While reading Tim Brown’s “Change by Design”, I was touched by the story of the ORAL B toothbrush found among the rubbish deposited on the beach. Through this story Tim Brown asked himself and us about the responsibility of designers and design thinkers when designing. That resonates with me. We’re responsible for creating sustainable, eco-friendly change in the world either as creators or facilitators. But how to remember this and most importantly how to implement it? Does education, existing methods and tools give us any hints here? It seems that they concentrate mostly on human needs.
In early design thinking literature such as “Change by Design” or Tim’s article in the Harvard Business Review ”Design Thinking”, the subject of ecological responsibility wasn’t elaborated and included in the design thinking process. Although Roger Martin (in “The design of business”) listed social responsibility as part of Design Thinking, what about ecological responsibility? We missed placing it explicitly within existing DT models such as the IDEO one: Inspiration-Ideation-Implementation or Jeane Liedtke’s and Tim Ogilvie’s Designing for Growth approach or Katja Tschimmel’s Evolution 6² model. I browsed a few books collecting design thinking tools and couldn’t find any tools including ecological responsibility.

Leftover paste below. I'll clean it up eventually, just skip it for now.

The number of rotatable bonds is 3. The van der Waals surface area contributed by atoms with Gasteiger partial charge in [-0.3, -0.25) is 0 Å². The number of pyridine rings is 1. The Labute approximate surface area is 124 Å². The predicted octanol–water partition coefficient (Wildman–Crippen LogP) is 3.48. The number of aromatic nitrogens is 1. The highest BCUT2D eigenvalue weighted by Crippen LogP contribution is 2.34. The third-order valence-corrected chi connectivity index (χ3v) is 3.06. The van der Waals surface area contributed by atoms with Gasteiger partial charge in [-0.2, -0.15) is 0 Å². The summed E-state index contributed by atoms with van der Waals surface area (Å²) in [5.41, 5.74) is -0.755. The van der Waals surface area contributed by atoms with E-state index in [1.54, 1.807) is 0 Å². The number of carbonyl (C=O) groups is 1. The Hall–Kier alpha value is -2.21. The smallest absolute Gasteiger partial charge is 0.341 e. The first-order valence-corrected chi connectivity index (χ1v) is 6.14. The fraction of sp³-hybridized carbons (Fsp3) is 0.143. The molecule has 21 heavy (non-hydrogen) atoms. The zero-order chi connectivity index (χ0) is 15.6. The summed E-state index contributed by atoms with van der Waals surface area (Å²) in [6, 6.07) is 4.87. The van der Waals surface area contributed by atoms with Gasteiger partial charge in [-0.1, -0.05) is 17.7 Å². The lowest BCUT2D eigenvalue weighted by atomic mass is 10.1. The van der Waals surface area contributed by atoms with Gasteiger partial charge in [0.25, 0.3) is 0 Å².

Tim Brown seemed to answer this need in 2017, a year when IDEO in collaboration with the Ellen MacArthur Foundation created “The circular design guide”. Check this website https://www.circulardesignguide.com . You will find ready-to-use tools: workshops scripts, modified templates to use in the process of designing for the sake of the circular economy.
This is how Tim Brown talks about it:
But is it really enough?